Dear Rakhi Kumar,
As I write this letter to you, my 7 week old daughter is asleep on my shoulder. Having her was and still is the scariest and hardest thing I have ever had to do. When I was 9 months pregnant with her, my doctor informed me I would need a C-Section to avoid serious medical complications for myself and my daughter. I was terrified, and while home resting on the sofa I was lucky to find Beyonce's HBO documentary in which she shared details of her past miscarriage, her second pregnancy, and the birth of her daughter. Never before did I think I would be able to connect with another human being through a television screen and yet, there I was, sharing common feelings of anxiousness, scariness, and excitement with one of the most famous women in the world. Her and I were the same for that moment, which is why when I read your letter to Michelle Obama disagreeing with her about Beyonce being a role model, I felt compelled to write this letter.
While I agree with you that the music industry often "prefers girls to be no more complex than dolls", I think many women will agree with me that Beyonce has far surpassed that realm of complexity, and judging her based on her choice of costume is juvenile and short sided. You're probably right, "variations of Beyonce's body suit can be found in brothels, strip clubs, and red light districts across the world", (as well as Ballet studios, gymnasiums, and ice skating rinks). You are wrong to say that Beyonce's status as a mother, leader, teacher, daughter, etc. is forgotten when she steps on stage in a sheer bodysuit, because while wearing said bodysuit she sings, and her songs purvey messages of love, strength, and most importantly, female independence.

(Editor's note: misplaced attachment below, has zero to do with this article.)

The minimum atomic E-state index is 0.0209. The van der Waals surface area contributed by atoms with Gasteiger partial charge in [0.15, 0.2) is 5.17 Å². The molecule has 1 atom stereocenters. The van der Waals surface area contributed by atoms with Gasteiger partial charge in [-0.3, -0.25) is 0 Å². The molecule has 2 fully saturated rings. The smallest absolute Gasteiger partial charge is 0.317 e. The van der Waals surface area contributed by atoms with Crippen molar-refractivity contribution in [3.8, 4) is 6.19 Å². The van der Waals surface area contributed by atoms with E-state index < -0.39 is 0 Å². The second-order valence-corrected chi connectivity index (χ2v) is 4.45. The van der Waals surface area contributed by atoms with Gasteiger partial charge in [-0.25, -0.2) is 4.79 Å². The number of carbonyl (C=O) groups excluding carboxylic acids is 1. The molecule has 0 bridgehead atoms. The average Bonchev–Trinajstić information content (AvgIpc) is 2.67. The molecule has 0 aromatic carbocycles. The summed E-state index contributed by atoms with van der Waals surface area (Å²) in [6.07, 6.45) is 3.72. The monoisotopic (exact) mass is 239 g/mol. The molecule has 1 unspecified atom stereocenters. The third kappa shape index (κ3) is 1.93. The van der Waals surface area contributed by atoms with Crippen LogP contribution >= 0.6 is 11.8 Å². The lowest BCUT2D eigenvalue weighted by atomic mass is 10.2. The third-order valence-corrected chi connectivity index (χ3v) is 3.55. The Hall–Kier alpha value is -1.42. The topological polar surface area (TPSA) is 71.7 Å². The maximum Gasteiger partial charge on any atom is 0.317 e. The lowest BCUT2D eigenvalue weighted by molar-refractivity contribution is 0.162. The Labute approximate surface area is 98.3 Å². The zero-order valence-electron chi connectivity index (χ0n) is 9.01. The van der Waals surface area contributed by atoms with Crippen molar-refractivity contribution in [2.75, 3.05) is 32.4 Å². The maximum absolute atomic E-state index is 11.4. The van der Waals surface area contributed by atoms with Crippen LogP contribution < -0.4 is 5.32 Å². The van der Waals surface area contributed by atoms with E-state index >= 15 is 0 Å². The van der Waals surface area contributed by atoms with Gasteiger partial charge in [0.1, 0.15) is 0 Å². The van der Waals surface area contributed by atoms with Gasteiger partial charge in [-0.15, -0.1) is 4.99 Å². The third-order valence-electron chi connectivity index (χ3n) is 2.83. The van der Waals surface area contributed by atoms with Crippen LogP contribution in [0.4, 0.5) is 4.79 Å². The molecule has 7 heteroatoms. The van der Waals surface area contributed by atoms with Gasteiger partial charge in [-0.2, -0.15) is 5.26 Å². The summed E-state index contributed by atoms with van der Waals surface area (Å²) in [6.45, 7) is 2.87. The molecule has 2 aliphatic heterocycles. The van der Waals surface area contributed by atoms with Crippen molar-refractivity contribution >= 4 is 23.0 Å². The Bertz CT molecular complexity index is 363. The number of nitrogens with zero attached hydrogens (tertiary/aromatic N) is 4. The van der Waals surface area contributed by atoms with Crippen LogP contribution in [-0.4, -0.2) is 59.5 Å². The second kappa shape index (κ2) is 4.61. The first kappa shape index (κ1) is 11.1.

You mention in your letter to my First Lady that she should think twice next time before she endorses a woman like Beyonce who "wears sheer body suits and high heels, singing about making money and being independent." Is there something wrong with high heels, making money, and being independent? That single statement of yours belittles any woman who has ever put on a pair of shoes, a dress, a new pair of jeans and felt confident and beautiful because of it. My First Lady is a large promoter of self confidence and women's health, and I cannot think of a better role model for self confidence than a strong, independent woman, who is comfortable with her body.
I'm not sure where you got your facts regarding sex trafficking, but saying that it occurs because the woman is given "hot pants or body suits like the one Beyonce's dancing in" is completely inaccurate. Most often the women are forced into it against their will; I can assure you that no woman has become a sex slave because she was promised a sheer body suit.
You expressed your belief that a young girl, trying to escape a life of abuse at home, can be irreparably damaged by believing in a life of money and glamour like the one Beyonce has. They can however be saved through creative outlets such as music and dance, or singing and listening to songs with messages like:
"I learned a lot along the way, after all the rain, you'll see the sun come out again, I know that I will never disappoint myself."
Yes Beyonce is choosing to wear see through body suits while she sings, but she is not a young girl, she is a grown woman, and feeling sexy, whether it via high heels or body suits, is a rite of passage for every woman's self confidence. Ask any woman who ever fought to lose weight, spent hours doing their hair, ran that extra mile on the treadmill, or splurged on that pair of heels, looking and feeling good boosts self confidence and mental health.
I'm sure my First Lady would disapprove if her 12 or 15 year old daughter wore a sheer body suit around the White House. However, if they grew up to make millions of money by hard work, dedication, and spreading messages of love, female unity, and self-independence, I'm sure her and my President would be more than proud .
I do have a daughter, and much to the dismay of your parenting tips, I plan on teaching her that the biggest crime a woman can make is judging another woman based on their wardrobe choices and not their strengths and accomplishments.
Mother, Daughter, Sheer Body Suit Supporter